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Updated on 09/16/2011 8:19AM
Seattle Slew dead at 28
LEXINGTON, Ky. - , the last living Triple Crown winner, a four-time champion, and one of racing's most successful stallions, died in his sleep at Hill 'n' Dale Farm near Lexington on Tuesday morning. He was 28 and died on the 25th anniversary of his 1977 Kentucky Derby victory.
He leaves behind a standard that will be difficult to match. He was the only undefeated Triple Crown winner. As a stallion, he was the sire of six North American champions, including top sire and Horse of the Year A. P. Indy and Kentucky Derby winner Swale, and he continues to influence the breed.
Seattle Slew had stood at Three Chimneys since 1985 but was withdrawn from stud duty on Feb. 25 because of a recurring problem with arthritic changes in his neck. He moved to Hill 'n' Dale from Three Chimneys Farm in Midway, Ky., in late March to recover from spinal surgery to correct those changes. It was the second such surgery for Seattle Slew; he had a similar procedure in April 2000, after suffering from arthritis in his neck.
Hill 'n' Dale owner John Sikura said Seattle Slew initially recovered well but began to deteriorate over the weekend.
"I got the strong sense, from being in the stall with the horse two days ago, that he was saying his good-byes to everyone," Sikura said Tuesday. "He had a resignation in his eye. I truly feel he was hanging on to bond with and share those last couple of days with the people he meant the most to."
Mickey and Karen Taylor, who campaigned Seattle Slew, and the horse's longtime groom, Tom Wade, were with the stallion when he died in his sleep, Sikura said. Carlos Arreola, a groom who assisted in the stallion's care, also was present.
Seattle Slew was buried Tuesday at Hill 'n' Dale, where a memorial is likely to be erected, Sikura said.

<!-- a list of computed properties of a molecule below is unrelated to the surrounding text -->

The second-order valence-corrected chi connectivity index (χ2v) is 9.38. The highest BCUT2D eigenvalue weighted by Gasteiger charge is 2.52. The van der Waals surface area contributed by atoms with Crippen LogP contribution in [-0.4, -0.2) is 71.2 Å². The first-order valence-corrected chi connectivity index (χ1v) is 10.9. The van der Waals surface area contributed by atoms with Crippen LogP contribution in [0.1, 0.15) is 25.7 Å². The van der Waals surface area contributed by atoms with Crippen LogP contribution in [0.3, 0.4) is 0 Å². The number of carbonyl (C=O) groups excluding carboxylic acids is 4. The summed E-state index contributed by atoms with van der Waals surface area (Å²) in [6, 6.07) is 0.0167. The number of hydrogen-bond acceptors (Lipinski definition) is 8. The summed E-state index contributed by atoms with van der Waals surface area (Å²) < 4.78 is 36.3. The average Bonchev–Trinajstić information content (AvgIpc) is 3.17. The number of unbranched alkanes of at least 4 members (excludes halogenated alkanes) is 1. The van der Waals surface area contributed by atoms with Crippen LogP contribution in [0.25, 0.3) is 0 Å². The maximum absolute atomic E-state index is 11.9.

A $17,500 bargain
Seattle Slew, bred in Kentucky by B.S. Castleman, came into the Taylors' lives at Fasig-Tipton's 1975 July yearling sale, where they bought him for $17,500.
"He was a workmanlike horse who emerged from nowhere," Sikura said, "like the small-town boy who becomes president. He was the equine example of the American dream."
The Taylors were both 30 when they bought Slew on the advice of friend and veterinarian Dr. Jim Hill. Hill and his wife, Sally, later became the Taylors' partners with equal shares in the colt; that partnership has since dissolved acrimoniously.
"He wasn't pretty, but he was all there," Hill said Tuesday of Slew. "He had legs like telephone poles."
The Taylors' lives changed dramatically because of this plain, dark bay son of the Poker mare My Charmer. He became one of the modern era's most celebrated runners during his Triple Crown campaign, inspiring an immense following for himself and his connections, who were known as the Slew Crew. Seattle Slew also made the Taylors a fortune. As one of the world's most important stallions, he at one time commanded a $300,000 stud fee; in 1984, Sheikh Mohammed al-Maktoum paid $3 million to acquire one share in the Slew stallion syndicate managed by the Taylors.